You are here:
In silico site-directed mutagenesis informs species-specific predictions of chemical susceptibility derived from the Sequence Alignment to Predict Across Species Susceptibility (SeqAPASS) tool
Doering, J., S. Lee, K. Kristiansen, L. Evenseth, M. Barron, I. Sylte, AND C. LaLone. In silico site-directed mutagenesis informs species-specific predictions of chemical susceptibility derived from the Sequence Alignment to Predict Across Species Susceptibility (SeqAPASS) tool. SETAC Europe, Rome, ITALY, May 13 - 16, 2018.
This is a presentation showing that substitutions in identities of key amino acids cause no change in protein interactions with chemicals if the amino acids share the same functional properties and have comparable size. These findings were used to improve a computational tool that allows automated predictions of chemical susceptibility among species based on identities of key amino acids in their protein targets. This work supports aims of CSS AOPDD 17.01.01 Task 1.1c towards the development of tools that address challenges of species extrapolation of chemical susceptibilities to guide more objective human and ecological hazard assessments.
The Sequence Alignment to Predict Across Species Susceptibility (SeqAPASS) tool was developed to address needs for rapid, cost effective methods of species extrapolation of chemical susceptibility. Specifically, the SeqAPASS tool compares the primary sequence (Level 1), functional domain sequence (Level 2), or individual amino acid residues at key positions (Level 3) of the protein target of a chemical in a known sensitive species to sequences of other species and calculates sequence similarity metrics to predict potential cross-species chemical susceptibility. Level 3 analyses offer the greatest resolution for extrapolation of chemical susceptibility across specific species, but uncertainties into the role of specific amino acid substitutions at key positions of proteins and whether they affect interaction with chemicals made manual interpretation of Level 3 analyses time consuming and potentially inconsistent. Therefore, this study used in silico site-directed mutagenesis coupled with docking simulations of computational models for acetylcholinesterase (AChE) and ecdysone receptor (EcR) to investigate how specific amino acid substitutions impact protein-chemical interaction. This study found that substitutions in identities of key amino acids cause no change in chemical interaction with a protein if residues share the same side chain functional properties and have comparable molecular dimensions, while differences in side chain functional properties or molecular dimensions can reduce protein-chemical interaction. These findings were considered in the development of automated Level 3 analyses and enabling automatically generated species-specific predictions of chemical susceptibility. These predictions were shown to agree with Level 1 and 2 predictions of AChE and EcR for more than 90 % of investigated species, but also identified dramatic species-specific differences in chemical susceptibility that align with results from standard toxicity tests. The consistency of automated predictions of susceptibility across Levels 1, 2 and 3 and agreement with results of standard toxicity tests provides a compelling line-of-evidence for use of SeqAPASS in deriving screening level species-specific chemical susceptibility predictions across broad taxonomic groups applicable to addressing challenges in species extrapolation for human and ecological hazard assessment.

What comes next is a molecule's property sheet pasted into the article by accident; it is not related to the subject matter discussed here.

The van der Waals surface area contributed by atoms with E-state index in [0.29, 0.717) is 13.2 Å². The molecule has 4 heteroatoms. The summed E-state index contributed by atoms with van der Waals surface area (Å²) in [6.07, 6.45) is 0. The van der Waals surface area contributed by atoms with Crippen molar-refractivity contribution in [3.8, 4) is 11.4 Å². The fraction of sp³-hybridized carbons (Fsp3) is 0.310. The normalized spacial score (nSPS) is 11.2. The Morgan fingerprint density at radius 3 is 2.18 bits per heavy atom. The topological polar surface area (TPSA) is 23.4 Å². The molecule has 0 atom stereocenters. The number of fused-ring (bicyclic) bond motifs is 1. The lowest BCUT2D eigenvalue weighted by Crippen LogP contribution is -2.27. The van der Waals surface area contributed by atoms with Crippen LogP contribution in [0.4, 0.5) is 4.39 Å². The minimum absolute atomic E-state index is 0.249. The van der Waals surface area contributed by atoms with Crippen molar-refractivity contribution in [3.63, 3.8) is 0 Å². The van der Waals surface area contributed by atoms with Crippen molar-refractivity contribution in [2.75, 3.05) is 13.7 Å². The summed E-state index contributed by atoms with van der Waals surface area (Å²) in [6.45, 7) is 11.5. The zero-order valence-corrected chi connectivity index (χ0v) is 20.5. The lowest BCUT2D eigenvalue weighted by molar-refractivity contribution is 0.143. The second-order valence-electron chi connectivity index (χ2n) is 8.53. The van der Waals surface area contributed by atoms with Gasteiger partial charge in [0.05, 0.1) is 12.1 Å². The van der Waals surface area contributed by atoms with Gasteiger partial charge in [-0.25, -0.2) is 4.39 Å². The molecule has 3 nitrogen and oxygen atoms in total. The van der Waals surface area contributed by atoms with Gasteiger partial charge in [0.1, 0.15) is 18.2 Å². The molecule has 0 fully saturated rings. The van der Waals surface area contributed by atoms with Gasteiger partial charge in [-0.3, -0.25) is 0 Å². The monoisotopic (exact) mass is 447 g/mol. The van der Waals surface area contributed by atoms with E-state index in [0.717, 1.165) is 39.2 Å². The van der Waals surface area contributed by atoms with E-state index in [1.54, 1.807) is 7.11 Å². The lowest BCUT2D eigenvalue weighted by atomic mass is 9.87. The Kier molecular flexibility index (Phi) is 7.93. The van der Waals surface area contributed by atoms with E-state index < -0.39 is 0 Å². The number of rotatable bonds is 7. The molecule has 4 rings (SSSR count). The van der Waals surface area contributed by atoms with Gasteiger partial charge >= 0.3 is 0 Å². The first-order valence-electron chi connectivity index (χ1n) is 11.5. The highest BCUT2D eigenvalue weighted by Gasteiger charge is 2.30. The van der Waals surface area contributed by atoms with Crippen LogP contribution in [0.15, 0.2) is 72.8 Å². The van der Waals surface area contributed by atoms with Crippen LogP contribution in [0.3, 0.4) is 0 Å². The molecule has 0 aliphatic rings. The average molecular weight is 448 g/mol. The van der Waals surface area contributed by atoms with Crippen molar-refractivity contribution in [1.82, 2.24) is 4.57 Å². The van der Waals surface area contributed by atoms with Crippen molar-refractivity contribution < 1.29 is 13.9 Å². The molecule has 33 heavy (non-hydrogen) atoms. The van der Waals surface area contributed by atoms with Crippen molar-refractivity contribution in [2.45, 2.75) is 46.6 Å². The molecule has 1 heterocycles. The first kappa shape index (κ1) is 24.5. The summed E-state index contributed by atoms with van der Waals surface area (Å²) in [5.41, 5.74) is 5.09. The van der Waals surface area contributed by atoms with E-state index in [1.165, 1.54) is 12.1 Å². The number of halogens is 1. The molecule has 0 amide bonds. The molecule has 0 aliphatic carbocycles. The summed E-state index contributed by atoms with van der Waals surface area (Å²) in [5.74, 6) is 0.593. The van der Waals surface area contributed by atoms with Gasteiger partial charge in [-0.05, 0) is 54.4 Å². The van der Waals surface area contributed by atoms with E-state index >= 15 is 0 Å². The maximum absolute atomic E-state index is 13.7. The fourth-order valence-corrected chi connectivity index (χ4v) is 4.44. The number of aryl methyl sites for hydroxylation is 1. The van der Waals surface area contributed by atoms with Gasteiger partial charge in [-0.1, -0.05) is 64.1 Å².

Record Details:Record Type: DOCUMENT (PRESENTATION/POSTER)
Organization:U.S. ENVIRONMENTAL PROTECTION AGENCY
OFFICE OF RESEARCH AND DEVELOPMENT
NATIONAL HEALTH AND ENVIRONMENTAL EFFECTS RESEARCH LABORATORY
MID-CONTINENT ECOLOGY DIVISION